Any suitable computer-usable or computer-readable storage medium may be utilized. The computer-usable or computer-readable storage medium may be, for example, but is not limited to an electronic, magnetic, optical, electromagnetic, infrared, or semiconductor system, apparatus, or device. More specific examples (a non-exhaustive list) of the computer-readable medium would include the following: a portable computer diskette, a hard disk, a random access memory (RAM), a read-only memory (ROM), an erasable programmable read-only memory (EPROM or Flash memory), a portable compact disc read-only memory (CD-ROM), an optical storage device, or a magnetic storage device. Note that the computer-usable or computer-readable storage medium could even be paper or another suitable medium upon which the program is printed, as the program can be electronically captured, via, for instance, optical scanning of the paper or other medium, then compiled, interpreted, or otherwise processed in a suitable manner, if necessary, and then stored in a computer memory. In the context of this disclosure, a computer-usable or computer-readable storage medium may be any medium that can contain or store a program for use by or in connection with an instruction execution system, apparatus, or device. As used herein, the term “coupled” includes both a direct electrical connection between blocks or components and an indirect electrical connection between blocks or components achieved using intervening blocks or components.
According to various aspects of the present disclosure, performance of a multiplexer that employs transmission gates is improved through the modification of input and output gate types and a select circuit. According to various embodiments, a multiplexer is disclosed herein that employs a two-input NAND gate to source two groups of transmission gates. According to simulations, an 8:1 transmission gate multiplexer (or multiplexer that includes transmission gates), configured according to various aspects of the present disclosure, has about one-half the diffusion capacitance and is approximately twenty percent faster than the conventional 8:1 multiplexer illustrated in FIG. 1. In general, the disclosed techniques isolate transmission gates of a multiplexer into multiple groups (e.g., 2, 3, or 4 groups) to reduce a diffusion (output load) capacitance of the multiplexer. While select circuit loading may generally be increased by the techniques disclosed herein, the increase in select circuit loading may be addressed by employing copies of select signals (e.g., employing each of the select signals in each of the transmission gate groups to select a transmission gate within one of the transmission gate groups) and employing a minimum size local inverter (not separately shown in FIG. 3 (see inverters 110 of FIG. 1)) with each transmission gate to minimize loading. Various layout techniques may also be employed to minimize a wire load on the common output node.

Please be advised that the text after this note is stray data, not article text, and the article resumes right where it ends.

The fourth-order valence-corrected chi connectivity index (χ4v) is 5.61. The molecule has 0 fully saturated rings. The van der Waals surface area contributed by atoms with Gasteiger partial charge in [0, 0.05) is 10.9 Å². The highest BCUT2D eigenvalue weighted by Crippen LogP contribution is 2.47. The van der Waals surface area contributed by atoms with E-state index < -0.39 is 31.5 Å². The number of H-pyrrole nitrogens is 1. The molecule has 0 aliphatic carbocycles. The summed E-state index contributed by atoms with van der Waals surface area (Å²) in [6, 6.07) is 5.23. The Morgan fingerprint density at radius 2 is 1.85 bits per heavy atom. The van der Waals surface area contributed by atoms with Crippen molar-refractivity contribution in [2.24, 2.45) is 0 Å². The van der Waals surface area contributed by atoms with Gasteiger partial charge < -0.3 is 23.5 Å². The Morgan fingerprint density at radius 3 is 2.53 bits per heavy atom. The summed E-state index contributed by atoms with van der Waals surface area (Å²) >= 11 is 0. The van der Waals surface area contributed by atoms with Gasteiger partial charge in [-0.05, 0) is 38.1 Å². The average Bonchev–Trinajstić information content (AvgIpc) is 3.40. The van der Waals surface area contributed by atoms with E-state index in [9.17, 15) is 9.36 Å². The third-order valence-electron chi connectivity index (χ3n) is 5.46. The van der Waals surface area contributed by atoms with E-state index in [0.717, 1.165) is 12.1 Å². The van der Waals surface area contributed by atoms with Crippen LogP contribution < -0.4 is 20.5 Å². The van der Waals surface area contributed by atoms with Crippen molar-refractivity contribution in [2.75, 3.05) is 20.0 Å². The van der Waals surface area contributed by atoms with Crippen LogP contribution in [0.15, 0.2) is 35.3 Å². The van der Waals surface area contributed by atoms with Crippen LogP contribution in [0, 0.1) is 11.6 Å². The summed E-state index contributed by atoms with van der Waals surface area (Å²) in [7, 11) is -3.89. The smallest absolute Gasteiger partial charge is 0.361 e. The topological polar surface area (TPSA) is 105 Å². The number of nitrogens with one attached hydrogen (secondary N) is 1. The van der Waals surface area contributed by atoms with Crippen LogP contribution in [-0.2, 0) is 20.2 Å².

With reference to FIG. 3, a multiplexer 300 employs a two-input NAND gate 306 in place of each of the input inverters 102 of the multiplexer 100 of FIG. 1. In FIG. 3, eight transmission gates 308 are grouped into two groups of four transmission gates. It should be appreciated that the techniques disclosed herein are applicable to multiplexers that have transmission gates grouped into two or more groups with two or more transmission gates in each group. A first term ‘a’ (associated with one of three terms (b0, b1, and b2 of FIG. 4) of a three-bit binary coded select signal) is routed to a first transmission gate group 312 that includes four of the transmission gates 308. The first term ‘a’ provides a first group select signal at node 305. A second term ‘a_b’, which is a complement of the first term ‘a’, is routed to a second transmission gate group 310 that includes a remaining four of the transmission gates 308. The second term ‘a_b’ provides a second group select signal at node 303. A first common output node 314 of the transmission gates 308 that are in the group 312 are routed to a first input of a two-input NAND gate 318 and a second common output node 316 of the transmission gates 308 that are in the group 310 are routed to a second input of the two-input NAND gate 318. As not all of the transmission gates 308 terminate into a same input of the NAED gate 318, a diffusion capacitance on the output node of the multiplexer 300 is essentially reduced (in this case by a factor of about two). While a propagation delay of the NAND gate 318 is higher than propagation delay of the inverter 108 of the multiplexer 100 of FIG. 1, the gain in performance due to lowered diffusion capacitance offsets the increase in propagation delay and, in fact, lowers the propagation delay.